Sir Terence Conran and his Modern, Optimistic Design: On View at London's Design Museum
Bonnie Alter/CC BY 2.0. The motto of furniture store Habitat, founded by Sir Terence Conran.
Sir Terence Conran's life and work in design is being celebrated at London's Design Museum. It's his 80th birthday, so what better time to revisit the impact of his vision on Britain in the past half-century. Conran was a designer, retailer, entrepreneur and maker and restauranteur. His vision defined what has become contemporary design.
Conran brought optimistic, modern design to the forefront in the 1960's. His version of modernism was based on simple forms, natural materials, and a fresh colour palette.
Bonnie Alter/CC BY 2.0. Some of Conran's work.
Conran was looking for a way to show his designs and display them in the way that he wanted them to look. At a time when the words "modern" and "well-designed" were not ones associated with the everyday wares available in stores, he opened Habitat, a furniture and home wares store.
Bonnie Alter/CC BY 2.0. The Basketweave Cone Chair, 1953.
We take it for granted now that we can find good looking furniture and cookery ware but it wasn't always the case. He designed plates, bowls, dinner sets, chairs and tables. They were intelligent, modern, interesting and simple design.
© Ray Williams Terence Conran, circa 1950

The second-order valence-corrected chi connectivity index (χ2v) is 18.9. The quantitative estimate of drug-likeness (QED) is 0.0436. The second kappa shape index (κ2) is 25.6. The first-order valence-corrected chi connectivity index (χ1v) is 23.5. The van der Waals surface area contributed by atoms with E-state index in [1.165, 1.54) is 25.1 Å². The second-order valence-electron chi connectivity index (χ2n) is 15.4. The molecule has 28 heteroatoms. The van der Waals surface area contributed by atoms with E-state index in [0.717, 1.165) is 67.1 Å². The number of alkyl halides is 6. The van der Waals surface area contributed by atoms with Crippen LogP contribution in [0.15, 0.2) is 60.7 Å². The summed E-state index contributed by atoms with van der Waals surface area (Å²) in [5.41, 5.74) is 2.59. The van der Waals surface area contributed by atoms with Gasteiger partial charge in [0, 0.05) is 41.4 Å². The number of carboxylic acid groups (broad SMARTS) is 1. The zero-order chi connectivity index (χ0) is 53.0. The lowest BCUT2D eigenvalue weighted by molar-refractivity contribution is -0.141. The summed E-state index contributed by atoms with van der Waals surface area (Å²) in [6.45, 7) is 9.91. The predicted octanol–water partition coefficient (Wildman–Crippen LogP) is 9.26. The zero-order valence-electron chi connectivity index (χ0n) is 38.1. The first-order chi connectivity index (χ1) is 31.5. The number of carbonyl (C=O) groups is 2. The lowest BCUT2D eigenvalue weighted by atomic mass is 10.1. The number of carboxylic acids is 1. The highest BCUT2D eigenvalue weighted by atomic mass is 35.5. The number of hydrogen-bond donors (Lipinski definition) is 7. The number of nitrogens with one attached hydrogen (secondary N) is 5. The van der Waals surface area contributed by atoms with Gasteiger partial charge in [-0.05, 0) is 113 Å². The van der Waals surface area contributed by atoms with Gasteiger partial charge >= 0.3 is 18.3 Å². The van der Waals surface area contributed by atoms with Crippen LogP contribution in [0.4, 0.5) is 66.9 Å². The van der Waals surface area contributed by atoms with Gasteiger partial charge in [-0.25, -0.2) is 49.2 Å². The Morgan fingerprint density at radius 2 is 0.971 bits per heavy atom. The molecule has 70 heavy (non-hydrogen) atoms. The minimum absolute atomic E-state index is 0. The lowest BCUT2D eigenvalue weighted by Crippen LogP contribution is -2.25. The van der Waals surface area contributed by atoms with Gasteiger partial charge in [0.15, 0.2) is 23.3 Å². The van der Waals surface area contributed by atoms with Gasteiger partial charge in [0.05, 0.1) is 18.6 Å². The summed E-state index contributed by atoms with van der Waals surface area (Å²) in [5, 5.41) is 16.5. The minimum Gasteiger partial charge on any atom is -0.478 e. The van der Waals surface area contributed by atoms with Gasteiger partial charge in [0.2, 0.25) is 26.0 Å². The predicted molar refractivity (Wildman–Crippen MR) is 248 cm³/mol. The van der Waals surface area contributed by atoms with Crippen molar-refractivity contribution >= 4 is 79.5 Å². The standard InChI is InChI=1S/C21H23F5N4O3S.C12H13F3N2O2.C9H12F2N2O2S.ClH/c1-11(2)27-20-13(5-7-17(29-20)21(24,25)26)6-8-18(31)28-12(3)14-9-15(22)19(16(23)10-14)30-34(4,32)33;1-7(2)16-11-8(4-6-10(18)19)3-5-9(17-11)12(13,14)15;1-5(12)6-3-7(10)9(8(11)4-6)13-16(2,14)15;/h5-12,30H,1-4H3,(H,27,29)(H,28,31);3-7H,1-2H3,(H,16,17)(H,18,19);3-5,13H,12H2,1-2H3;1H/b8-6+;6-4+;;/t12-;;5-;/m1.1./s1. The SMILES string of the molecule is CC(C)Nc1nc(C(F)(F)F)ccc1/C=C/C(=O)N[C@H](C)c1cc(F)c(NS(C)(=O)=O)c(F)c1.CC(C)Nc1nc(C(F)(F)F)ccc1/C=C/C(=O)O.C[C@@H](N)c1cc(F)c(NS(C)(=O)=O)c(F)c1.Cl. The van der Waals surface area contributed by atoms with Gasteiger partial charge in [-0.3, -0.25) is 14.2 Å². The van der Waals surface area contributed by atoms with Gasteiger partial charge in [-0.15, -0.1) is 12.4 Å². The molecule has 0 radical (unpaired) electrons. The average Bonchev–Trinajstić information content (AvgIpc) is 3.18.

He did flat-pack designs for furniture before anyone knew what its name meant. It was a style and aesthetic that changed the way British houses and decor looked.
Bonnie Alter/CC BY 2.0. Midwinter, 1955.
Visitors to London in the late 60's flocked to Habitat to see, and to buy because it was amazing. He carried things from Europe like garlic presses and duvets and simple French wine carafes. He showed people how to to do it: he set up rooms so that young home makers could see how the modern furniture, and accessories could look in their own home. It sounds commonplace, but at that time it wasn't done that way.
The exhibition at London's Design Museum, "The Way We Live Now" traces his career from post-war austerity through to the new design sensibility of the Festival of Britain in the 1950s,and onwards to the current period.
Bonnie Alter/CC BY 2.0 Armchair, 1957
"I have spent a colourful lifetime in design – printing textiles, making furniture, retailing home furnishings, clothes, baby and children’s products, designing, opening and running restaurants cafés, bars and hotels. Our design group has designed everything from skyscrapers to cottages and interiors for anything from airport terminals and department stores to small shops and cafes. I have been closely involved with the design of practically every project over the years as either the conceptual or lead designer although it is the quality of the team around me that must take a large part of the praise for our success over many years.
Bonnie Alter/CC BY 2.0
I hope I have remained true to my fundamental aim throughout my life – to produce useful things at a price that most people can afford. Such things may not win design prizes but neither do they go out of fashion.
I have always believed that if products or buildings or interiors are intelligently designed they will help improve the quality of life of the users."